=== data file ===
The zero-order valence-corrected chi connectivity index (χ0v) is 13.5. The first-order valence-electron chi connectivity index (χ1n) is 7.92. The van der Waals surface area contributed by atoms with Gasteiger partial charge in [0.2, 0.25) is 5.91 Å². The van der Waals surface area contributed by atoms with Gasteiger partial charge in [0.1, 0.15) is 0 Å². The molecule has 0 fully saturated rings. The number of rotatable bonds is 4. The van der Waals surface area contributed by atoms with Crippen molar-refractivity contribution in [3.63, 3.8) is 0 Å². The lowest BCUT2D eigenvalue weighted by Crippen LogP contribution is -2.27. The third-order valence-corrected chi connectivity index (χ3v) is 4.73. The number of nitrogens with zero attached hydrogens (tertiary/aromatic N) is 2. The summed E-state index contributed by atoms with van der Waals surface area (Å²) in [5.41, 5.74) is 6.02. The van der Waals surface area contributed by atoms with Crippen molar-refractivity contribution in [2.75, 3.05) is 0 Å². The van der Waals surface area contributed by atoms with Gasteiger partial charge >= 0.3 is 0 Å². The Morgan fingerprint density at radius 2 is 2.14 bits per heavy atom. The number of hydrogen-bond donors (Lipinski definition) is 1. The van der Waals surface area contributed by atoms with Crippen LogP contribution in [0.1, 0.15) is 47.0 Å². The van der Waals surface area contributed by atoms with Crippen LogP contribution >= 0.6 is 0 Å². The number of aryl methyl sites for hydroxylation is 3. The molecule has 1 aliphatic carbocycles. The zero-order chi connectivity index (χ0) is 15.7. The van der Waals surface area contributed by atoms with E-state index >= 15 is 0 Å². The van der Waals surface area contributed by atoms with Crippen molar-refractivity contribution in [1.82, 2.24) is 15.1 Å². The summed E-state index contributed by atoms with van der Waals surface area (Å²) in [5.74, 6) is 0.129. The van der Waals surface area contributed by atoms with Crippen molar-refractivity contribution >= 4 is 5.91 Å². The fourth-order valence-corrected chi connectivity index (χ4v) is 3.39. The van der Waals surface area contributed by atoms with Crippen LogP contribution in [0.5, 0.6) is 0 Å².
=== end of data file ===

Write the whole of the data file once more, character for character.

The zero-order valence-corrected chi connectivity index (χ0v) is 13.5. The first-order valence-electron chi connectivity index (χ1n) is 7.92. The van der Waals surface area contributed by atoms with Gasteiger partial charge in [0.2, 0.25) is 5.91 Å². The van der Waals surface area contributed by atoms with Gasteiger partial charge in [0.1, 0.15) is 0 Å². The molecule has 0 fully saturated rings. The number of rotatable bonds is 4. The van der Waals surface area contributed by atoms with Crippen molar-refractivity contribution in [3.63, 3.8) is 0 Å². The lowest BCUT2D eigenvalue weighted by Crippen LogP contribution is -2.27. The third-order valence-corrected chi connectivity index (χ3v) is 4.73. The number of nitrogens with zero attached hydrogens (tertiary/aromatic N) is 2. The summed E-state index contributed by atoms with van der Waals surface area (Å²) in [5.41, 5.74) is 6.02. The van der Waals surface area contributed by atoms with Crippen molar-refractivity contribution in [2.75, 3.05) is 0 Å². The van der Waals surface area contributed by atoms with Gasteiger partial charge >= 0.3 is 0 Å². The Morgan fingerprint density at radius 2 is 2.14 bits per heavy atom. The number of hydrogen-bond donors (Lipinski definition) is 1. The van der Waals surface area contributed by atoms with Crippen LogP contribution in [0.1, 0.15) is 47.0 Å². The van der Waals surface area contributed by atoms with Crippen LogP contribution >= 0.6 is 0 Å². The number of aryl methyl sites for hydroxylation is 3. The molecule has 1 aliphatic carbocycles. The zero-order chi connectivity index (χ0) is 15.7. The van der Waals surface area contributed by atoms with E-state index >= 15 is 0 Å². The van der Waals surface area contributed by atoms with Crippen molar-refractivity contribution in [1.82, 2.24) is 15.1 Å². The summed E-state index contributed by atoms with van der Waals surface area (Å²) in [5.74, 6) is 0.129. The van der Waals surface area contributed by atoms with Crippen molar-refractivity contribution >= 4 is 5.91 Å². The fourth-order valence-corrected chi connectivity index (χ4v) is 3.39. The van der Waals surface area contributed by atoms with Crippen LogP contribution in [0.5, 0.6) is 0 Å².